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VIDEO: Ken Hardy on the Assaulted Sense of Self

Voicelessness in Black America

Ken Hardy • 9/12/2018 • 1 Comment

What do we contribute as a profession to the "conversation about race"? As lame and ungainly as this phrase often sounds, it continues to heat up around us, and therapists can no more ignore it in their lives than they can in their offices, says therapist Ken Hardy.

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Submit to Clinician's Quandary!

Let Us Know How YOU Would Tackle This Sticky Situation in Your Practice...

Psychotherapy Networker • 8/13/2018 • 8 Comments

Even the best therapists rely on advice from peers. In the spirit of building community, we're introducing Clinician's Quandary, a new forum where you can weigh in on how you'd handle a particular clinical quagmire. Here's this month's Quandary.

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Partnership within Therapy

How a Coaching Approach Can Promote Faster Change

Lynn Grodzki • 7/23/2018 • No Comments

By Lynn Grodzki - In my early training as a psychodynamic therapist and a social worker, I was taught that my primary role was to follow, not lead. But I've since learned that working “close in” with clients can grease the wheels of motivation, helping them take action faster, and with more behavioral compliance.

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We Need to Talk About Depression Recurrence

Talking About Staying Well After Therapy May Be Lifesaving

Marian Sandmaier • 7/13/2018 • 2 Comments

By Marian Sandmaier - Virtually all clinicians make clear to departing clients that they’re welcome to return to therapy at any point. But for clients with recurrent depression, that may not be enough. I propose that before termination, therapists talk with clients candidly about the possibility of another episode of suffering down the line.

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The Mentor Who Changed My Therapy Practice

…And How Two Little Words Changed Everything

Chris Lyford • 5/15/2018 • 1 Comment

By Chris Lyford - While therapeutic skill is the product of years of practice and self-determination, most clinicians need a mentor: someone who takes them under their wing and inspires them to be a better therapist. The five clinicians whose stories you’re about to read all agree on one thing: seeing how their mentors practice left an indelible mark on their personal and professional development that still resonates today.

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VIDEO: Dafna Lender on Harnessing Your Social Engagement System

Strategies for Building the Therapeutic Alliance More Easily

Dafna Lender • 4/11/2018 • No Comments

We all know therapists who seem magically able to establish a powerful sense of trust and connection with even the most distrusting clients. But are there specific behaviors common to exceptionally gifted therapists that we can study, practice, and cultivate?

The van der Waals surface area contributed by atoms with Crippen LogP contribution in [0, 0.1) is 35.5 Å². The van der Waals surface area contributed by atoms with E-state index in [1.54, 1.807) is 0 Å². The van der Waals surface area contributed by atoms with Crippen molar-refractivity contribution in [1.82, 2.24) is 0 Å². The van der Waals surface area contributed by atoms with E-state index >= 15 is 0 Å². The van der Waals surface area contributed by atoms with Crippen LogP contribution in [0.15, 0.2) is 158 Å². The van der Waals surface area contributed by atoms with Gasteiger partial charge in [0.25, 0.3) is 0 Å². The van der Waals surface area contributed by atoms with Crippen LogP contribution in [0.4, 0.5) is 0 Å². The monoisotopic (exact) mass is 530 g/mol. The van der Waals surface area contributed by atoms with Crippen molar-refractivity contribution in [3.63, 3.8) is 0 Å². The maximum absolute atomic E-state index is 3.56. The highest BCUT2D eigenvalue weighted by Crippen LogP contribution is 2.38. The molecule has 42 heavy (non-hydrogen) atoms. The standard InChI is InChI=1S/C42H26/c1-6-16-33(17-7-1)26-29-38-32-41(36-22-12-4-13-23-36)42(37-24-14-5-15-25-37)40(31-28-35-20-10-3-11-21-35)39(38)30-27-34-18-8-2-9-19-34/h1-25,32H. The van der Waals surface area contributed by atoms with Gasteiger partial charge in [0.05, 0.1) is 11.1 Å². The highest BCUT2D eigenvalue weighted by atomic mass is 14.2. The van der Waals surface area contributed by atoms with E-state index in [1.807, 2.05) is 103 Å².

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New to Therapy? Let Instinct Be Your Guide

Doing Therapy Well Requires a Certain Kind of Freedom

Frank Dattilio • 4/5/2018 • 2 Comments

By Frank Dattilio - Often, therapy trainees in supervision feel more secure approaching every clinical encounter strictly "by the book," and are frequently so afraid of making mistakes that they stifle their own capacity for therapeutic intuition and emotional connection with their clients. Sometimes freeing their therapeutic imagination requires bold steps.

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Video: Tony Robbins on Overcoming Limitations

Leading Yourself and Your Clients to Greatness

Psychotherapy Networker • 11/22/2017 • 2 Comments

According to life strategist and bestselling author Tony Robbins, there may be more that therapists can do to help clients create the life they want, rather than simply manage the one they have. In this clip from his recent interview with Networker editor Rich Simon, he explains his view on overcoming limitations.

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Therapy Needs More Than Just "Big Moments"

The Two Elements That Hold the Key to Change

David Waters • 10/20/2017 • 1 Comment

By David Waters - I used to get very excited when I thought that clients were about to embark on what I called a project—a course of action that crystallized a problem into a unifying undertaking. But however valuable creativity can be in setting up the conditions in which transformation may take place, change itself requires repetition and commitment to altering habits.

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What Writers and Therapists Have in Common

Rekindling Our Moral Imagination and Courage

Mary Pipher • 7/11/2017 • 2 Comments

By Mary Pipher - Both good writing and effective therapy rely on the ability to move beyond the self to understand how the world looks and feels to another person. Here, an author and psychotherapist argues that this quality of "moral imagination" is crucial to our ability to face the enormous challenges that face us, not only in our consulting rooms, but in the wider world we share with one another.

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